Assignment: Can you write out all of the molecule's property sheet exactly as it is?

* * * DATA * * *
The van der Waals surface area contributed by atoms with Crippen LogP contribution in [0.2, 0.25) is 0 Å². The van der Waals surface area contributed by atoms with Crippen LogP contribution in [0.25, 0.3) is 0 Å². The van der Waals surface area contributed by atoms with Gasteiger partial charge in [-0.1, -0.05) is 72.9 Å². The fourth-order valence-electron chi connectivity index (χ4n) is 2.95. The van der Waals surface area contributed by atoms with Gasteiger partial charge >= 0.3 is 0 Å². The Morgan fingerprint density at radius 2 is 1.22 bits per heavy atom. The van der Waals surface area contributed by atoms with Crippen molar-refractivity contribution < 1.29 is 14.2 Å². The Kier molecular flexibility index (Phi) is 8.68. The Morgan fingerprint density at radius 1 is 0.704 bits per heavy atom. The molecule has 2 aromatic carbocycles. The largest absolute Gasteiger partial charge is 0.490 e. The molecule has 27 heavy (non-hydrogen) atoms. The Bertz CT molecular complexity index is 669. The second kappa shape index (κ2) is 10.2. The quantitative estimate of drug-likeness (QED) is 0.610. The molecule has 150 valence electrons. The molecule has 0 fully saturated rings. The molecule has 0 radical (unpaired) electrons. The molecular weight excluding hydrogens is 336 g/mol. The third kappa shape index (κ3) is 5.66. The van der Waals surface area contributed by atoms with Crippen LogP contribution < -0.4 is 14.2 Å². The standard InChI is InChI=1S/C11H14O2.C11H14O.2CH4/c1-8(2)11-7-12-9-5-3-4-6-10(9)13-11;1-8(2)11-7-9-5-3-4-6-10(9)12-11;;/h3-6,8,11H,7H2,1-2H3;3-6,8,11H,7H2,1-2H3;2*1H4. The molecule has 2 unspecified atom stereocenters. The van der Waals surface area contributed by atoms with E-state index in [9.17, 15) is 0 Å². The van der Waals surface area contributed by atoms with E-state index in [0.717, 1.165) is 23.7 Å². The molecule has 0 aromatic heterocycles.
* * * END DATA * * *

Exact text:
The van der Waals surface area contributed by atoms with Crippen LogP contribution in [0.2, 0.25) is 0 Å². The van der Waals surface area contributed by atoms with Crippen LogP contribution in [0.25, 0.3) is 0 Å². The van der Waals surface area contributed by atoms with Gasteiger partial charge in [-0.1, -0.05) is 72.9 Å². The fourth-order valence-electron chi connectivity index (χ4n) is 2.95. The van der Waals surface area contributed by atoms with Gasteiger partial charge >= 0.3 is 0 Å². The Morgan fingerprint density at radius 2 is 1.22 bits per heavy atom. The van der Waals surface area contributed by atoms with Crippen molar-refractivity contribution < 1.29 is 14.2 Å². The Kier molecular flexibility index (Phi) is 8.68. The Morgan fingerprint density at radius 1 is 0.704 bits per heavy atom. The molecule has 2 aromatic carbocycles. The largest absolute Gasteiger partial charge is 0.490 e. The molecule has 27 heavy (non-hydrogen) atoms. The Bertz CT molecular complexity index is 669. The second kappa shape index (κ2) is 10.2. The quantitative estimate of drug-likeness (QED) is 0.610. The molecule has 150 valence electrons. The molecule has 0 fully saturated rings. The molecule has 0 radical (unpaired) electrons. The molecular weight excluding hydrogens is 336 g/mol. The third kappa shape index (κ3) is 5.66. The van der Waals surface area contributed by atoms with Crippen LogP contribution < -0.4 is 14.2 Å². The standard InChI is InChI=1S/C11H14O2.C11H14O.2CH4/c1-8(2)11-7-12-9-5-3-4-6-10(9)13-11;1-8(2)11-7-9-5-3-4-6-10(9)12-11;;/h3-6,8,11H,7H2,1-2H3;3-6,8,11H,7H2,1-2H3;2*1H4. The molecule has 2 unspecified atom stereocenters. The van der Waals surface area contributed by atoms with E-state index in [9.17, 15) is 0 Å². The van der Waals surface area contributed by atoms with E-state index in [0.717, 1.165) is 23.7 Å². The molecule has 0 aromatic heterocycles.